Many think of a transmission line as just overgrown video coax, but it’s more complex than that. The power levels of transmission lines are several magnitudes higher, which means that much more care and attention should be paid to them. The failure of a transmission line can result in the loss of hundreds or thousands of feet of line, which would have to be replaced, and would knock the station off the air.
Keeping an eye on your station’s transmission line and knowing its health is all part of maintaining a station’s transmitter and associated systems. How they work and what to keep an eye on is the topic of this tutorial.
What is it?
Transmission lines are used to transfer the RF power efficiently from a transmitter to the antenna, but they often are routed through high-power filters, switches and combiners on the way. The main parameters of a transmission line are its impedance, velocity of propagation, attenuation and its ability to handle power. Transmission lines can handle from tens to thousands of kilowatts of power, work in all types of weather and are basically simple devices that carry complex signals.
The type and size is determined by many factors such as frequency, effective radiated power (ERP), distance to be traveled and the type of tower the antenna is on. ERP is the power radiated by the antenna and is the number a station is licensed for by the FCC. Everything else at the transmission system has to add up to the licensed ERP. This starts with the transmitter power output less the losses from filters and transmission line and the gain of the antenna.
Coax is the most widely used transmission line, from cable TV to helix for higher power levels, while rigid coax is the most common type of transmission line in use for high-powered TV stations in the United States and is the subject of this tutorial. It consists of an inner conductor surrounded by an outer conductor, both of which are made of copper. With all the conductors aligned on the same axis, the conductors are coaxial, hence the word “coax.” Rigid coaxial transmission line has an inner conductor that is hollow like a pipe because AC electrical signals only travel on the outer surface of a conductor, which is called the “skin effect.” (See Figure 1.)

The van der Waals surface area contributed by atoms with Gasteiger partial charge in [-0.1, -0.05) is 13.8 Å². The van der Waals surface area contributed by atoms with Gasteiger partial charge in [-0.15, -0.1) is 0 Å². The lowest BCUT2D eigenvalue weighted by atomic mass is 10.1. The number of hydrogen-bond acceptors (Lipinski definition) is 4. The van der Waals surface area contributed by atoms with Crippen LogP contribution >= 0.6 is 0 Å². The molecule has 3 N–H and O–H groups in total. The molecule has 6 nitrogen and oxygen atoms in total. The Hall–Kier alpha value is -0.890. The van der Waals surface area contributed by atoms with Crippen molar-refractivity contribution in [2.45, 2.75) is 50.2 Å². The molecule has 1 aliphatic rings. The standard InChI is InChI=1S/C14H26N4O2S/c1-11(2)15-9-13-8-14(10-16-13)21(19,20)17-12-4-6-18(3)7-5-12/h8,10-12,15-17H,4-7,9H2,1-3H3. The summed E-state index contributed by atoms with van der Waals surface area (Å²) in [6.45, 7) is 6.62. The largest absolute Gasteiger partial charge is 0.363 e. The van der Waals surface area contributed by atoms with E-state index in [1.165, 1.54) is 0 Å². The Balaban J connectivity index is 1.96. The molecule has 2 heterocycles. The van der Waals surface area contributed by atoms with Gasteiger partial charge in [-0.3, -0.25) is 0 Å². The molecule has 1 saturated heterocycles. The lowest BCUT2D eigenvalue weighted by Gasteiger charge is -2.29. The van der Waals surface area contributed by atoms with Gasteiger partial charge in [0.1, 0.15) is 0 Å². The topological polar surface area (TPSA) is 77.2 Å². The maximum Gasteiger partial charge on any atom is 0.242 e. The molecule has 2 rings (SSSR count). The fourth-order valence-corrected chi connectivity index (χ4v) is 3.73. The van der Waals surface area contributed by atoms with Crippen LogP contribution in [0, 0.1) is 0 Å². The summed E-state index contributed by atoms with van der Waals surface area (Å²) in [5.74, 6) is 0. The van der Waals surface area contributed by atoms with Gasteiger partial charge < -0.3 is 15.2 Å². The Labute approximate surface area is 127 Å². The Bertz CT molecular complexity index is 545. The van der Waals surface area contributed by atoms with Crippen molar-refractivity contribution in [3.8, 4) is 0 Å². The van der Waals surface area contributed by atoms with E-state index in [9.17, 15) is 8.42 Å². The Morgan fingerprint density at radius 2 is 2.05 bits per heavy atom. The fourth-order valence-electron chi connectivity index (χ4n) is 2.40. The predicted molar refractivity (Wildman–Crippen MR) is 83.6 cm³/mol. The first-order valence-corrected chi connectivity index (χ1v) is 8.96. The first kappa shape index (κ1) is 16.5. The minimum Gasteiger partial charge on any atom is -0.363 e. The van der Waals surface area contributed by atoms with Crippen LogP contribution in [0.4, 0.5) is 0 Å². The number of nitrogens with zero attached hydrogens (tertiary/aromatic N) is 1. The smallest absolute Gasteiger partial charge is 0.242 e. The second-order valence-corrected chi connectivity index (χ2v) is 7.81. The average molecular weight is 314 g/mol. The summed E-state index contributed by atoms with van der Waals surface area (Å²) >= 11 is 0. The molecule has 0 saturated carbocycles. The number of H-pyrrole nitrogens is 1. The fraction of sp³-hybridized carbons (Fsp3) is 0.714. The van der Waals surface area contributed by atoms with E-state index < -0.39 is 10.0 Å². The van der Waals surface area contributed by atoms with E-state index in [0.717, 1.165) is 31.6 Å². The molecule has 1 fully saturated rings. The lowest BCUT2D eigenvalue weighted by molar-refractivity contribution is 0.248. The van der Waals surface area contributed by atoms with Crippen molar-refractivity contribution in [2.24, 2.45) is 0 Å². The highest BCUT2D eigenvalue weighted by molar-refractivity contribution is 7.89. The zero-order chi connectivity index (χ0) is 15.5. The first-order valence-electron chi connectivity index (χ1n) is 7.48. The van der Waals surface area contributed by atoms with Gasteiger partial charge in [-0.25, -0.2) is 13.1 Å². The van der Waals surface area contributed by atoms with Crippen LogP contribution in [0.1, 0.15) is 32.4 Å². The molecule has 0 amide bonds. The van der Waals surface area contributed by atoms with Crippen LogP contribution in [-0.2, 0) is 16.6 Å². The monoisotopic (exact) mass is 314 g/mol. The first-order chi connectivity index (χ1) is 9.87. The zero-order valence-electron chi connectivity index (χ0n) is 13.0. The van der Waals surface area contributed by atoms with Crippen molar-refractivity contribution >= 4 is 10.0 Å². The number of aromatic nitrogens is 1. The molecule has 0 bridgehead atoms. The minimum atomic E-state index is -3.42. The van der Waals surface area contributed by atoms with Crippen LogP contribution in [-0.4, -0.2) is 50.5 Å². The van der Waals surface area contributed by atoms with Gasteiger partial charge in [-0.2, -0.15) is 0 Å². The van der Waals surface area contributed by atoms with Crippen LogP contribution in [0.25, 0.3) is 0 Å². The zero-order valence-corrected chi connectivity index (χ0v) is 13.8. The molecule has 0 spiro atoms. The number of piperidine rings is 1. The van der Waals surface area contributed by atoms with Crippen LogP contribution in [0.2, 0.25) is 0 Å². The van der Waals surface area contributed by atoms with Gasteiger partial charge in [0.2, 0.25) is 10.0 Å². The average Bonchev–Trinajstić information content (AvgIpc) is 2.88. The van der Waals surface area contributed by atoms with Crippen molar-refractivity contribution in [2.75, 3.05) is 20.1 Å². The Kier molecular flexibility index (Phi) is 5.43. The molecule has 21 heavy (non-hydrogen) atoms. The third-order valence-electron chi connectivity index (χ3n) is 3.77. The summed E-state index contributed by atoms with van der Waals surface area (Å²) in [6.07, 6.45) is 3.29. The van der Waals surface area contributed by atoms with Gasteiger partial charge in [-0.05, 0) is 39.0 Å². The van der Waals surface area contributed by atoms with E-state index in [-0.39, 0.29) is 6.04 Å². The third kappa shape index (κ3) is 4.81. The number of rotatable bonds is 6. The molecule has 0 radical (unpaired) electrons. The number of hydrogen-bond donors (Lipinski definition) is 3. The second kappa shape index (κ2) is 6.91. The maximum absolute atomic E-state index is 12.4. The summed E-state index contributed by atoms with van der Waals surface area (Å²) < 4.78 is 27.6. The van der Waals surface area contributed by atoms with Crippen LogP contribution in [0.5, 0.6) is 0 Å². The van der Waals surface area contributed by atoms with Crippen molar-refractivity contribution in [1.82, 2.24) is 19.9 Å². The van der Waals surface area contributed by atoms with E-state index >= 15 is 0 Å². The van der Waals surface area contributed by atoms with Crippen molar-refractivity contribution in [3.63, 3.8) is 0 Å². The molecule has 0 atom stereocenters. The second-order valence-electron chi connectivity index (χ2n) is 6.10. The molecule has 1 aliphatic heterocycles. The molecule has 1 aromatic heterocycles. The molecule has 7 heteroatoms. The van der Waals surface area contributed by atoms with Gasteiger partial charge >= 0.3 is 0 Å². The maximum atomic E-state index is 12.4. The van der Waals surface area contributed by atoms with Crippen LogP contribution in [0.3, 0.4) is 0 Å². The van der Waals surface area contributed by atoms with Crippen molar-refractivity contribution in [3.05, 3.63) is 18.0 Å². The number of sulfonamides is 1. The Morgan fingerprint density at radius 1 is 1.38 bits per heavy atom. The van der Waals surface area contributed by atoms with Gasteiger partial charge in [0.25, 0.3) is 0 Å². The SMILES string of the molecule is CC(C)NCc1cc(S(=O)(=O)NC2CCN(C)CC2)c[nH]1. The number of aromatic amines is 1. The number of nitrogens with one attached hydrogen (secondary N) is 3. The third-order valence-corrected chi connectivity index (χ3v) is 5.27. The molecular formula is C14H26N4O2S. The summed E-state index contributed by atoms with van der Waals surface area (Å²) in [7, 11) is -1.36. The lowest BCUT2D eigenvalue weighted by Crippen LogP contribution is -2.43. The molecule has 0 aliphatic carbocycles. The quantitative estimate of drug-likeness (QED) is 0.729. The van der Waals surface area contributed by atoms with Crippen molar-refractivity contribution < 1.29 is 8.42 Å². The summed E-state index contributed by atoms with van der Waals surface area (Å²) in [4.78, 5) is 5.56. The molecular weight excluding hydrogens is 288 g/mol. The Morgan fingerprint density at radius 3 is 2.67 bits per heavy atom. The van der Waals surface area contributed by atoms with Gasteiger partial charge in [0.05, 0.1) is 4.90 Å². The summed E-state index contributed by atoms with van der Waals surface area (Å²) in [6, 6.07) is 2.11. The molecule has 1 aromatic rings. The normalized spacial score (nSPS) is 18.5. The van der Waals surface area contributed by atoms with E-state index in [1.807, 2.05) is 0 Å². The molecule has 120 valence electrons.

Coax transmission line comes in one of two impedances: 50Ω and 75Ω. The size of the inner conductor determines the impedance of the coax transmission line that uses air or nitrogen. A 6-1/8in coax with an inner conductor that is 2.6in OD has a 50Ω impedance, and one with an inner conductor that is 1.71in OD is 75Ω. So, the line with the larger inner conductor is 50Ω and the smaller one is 75Ω. (See Figure 2.)
Coaxial transmission line comes in sizes that range from 7/8in all the way up to 12in. The size of the line determines its power handling capability, with the largest ones capable of handling well over 100kW of power within the TV band. The limiting factor in coax’s ability to carry greater power levels is the rise in temperature of the inner conductor. Without a direct path to dissipate the heat generated from the RF passing through it, the inner conductor can overheat. If too much power is passed through a coax transmission line, the inner conductor will reach 621 degrees Fahrenheit, which is the melting point of the Teflon that is used to hold the inner conductor in place. Once that happens, the Teflon emits a gas that coats the inner conductor that insulates it further and causes the inner conductor’s temperature to rise even more. At some point, the Teflon will fail and the inner will sag, which causes a change in the impedance and arcing within the coax.